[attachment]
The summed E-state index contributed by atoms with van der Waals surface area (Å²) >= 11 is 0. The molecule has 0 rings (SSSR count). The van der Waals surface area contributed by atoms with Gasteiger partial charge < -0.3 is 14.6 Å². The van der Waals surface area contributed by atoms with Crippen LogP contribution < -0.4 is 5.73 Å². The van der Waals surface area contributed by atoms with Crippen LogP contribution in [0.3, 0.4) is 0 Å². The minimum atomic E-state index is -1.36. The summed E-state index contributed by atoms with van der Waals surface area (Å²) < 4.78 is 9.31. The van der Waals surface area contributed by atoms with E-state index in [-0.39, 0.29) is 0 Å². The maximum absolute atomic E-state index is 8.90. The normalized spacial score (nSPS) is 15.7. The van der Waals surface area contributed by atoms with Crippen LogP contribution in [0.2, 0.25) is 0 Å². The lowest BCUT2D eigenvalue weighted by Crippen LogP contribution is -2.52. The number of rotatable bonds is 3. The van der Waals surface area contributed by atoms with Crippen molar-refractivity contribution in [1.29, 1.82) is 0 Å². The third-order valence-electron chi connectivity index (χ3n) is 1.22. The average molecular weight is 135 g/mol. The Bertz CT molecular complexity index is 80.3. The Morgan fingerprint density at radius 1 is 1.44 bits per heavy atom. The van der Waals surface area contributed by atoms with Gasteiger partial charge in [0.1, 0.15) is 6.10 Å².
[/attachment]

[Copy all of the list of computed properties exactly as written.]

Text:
The summed E-state index contributed by atoms with van der Waals surface area (Å²) >= 11 is 0. The molecule has 0 rings (SSSR count). The van der Waals surface area contributed by atoms with Gasteiger partial charge < -0.3 is 14.6 Å². The van der Waals surface area contributed by atoms with Crippen LogP contribution < -0.4 is 5.73 Å². The van der Waals surface area contributed by atoms with Crippen LogP contribution in [0.3, 0.4) is 0 Å². The minimum atomic E-state index is -1.36. The summed E-state index contributed by atoms with van der Waals surface area (Å²) < 4.78 is 9.31. The van der Waals surface area contributed by atoms with E-state index in [-0.39, 0.29) is 0 Å². The maximum absolute atomic E-state index is 8.90. The normalized spacial score (nSPS) is 15.7. The van der Waals surface area contributed by atoms with Crippen LogP contribution in [0.2, 0.25) is 0 Å². The lowest BCUT2D eigenvalue weighted by Crippen LogP contribution is -2.52. The number of rotatable bonds is 3. The van der Waals surface area contributed by atoms with Crippen molar-refractivity contribution in [1.29, 1.82) is 0 Å². The third-order valence-electron chi connectivity index (χ3n) is 1.22. The average molecular weight is 135 g/mol. The Bertz CT molecular complexity index is 80.3. The Morgan fingerprint density at radius 1 is 1.44 bits per heavy atom. The van der Waals surface area contributed by atoms with Gasteiger partial charge in [0.1, 0.15) is 6.10 Å².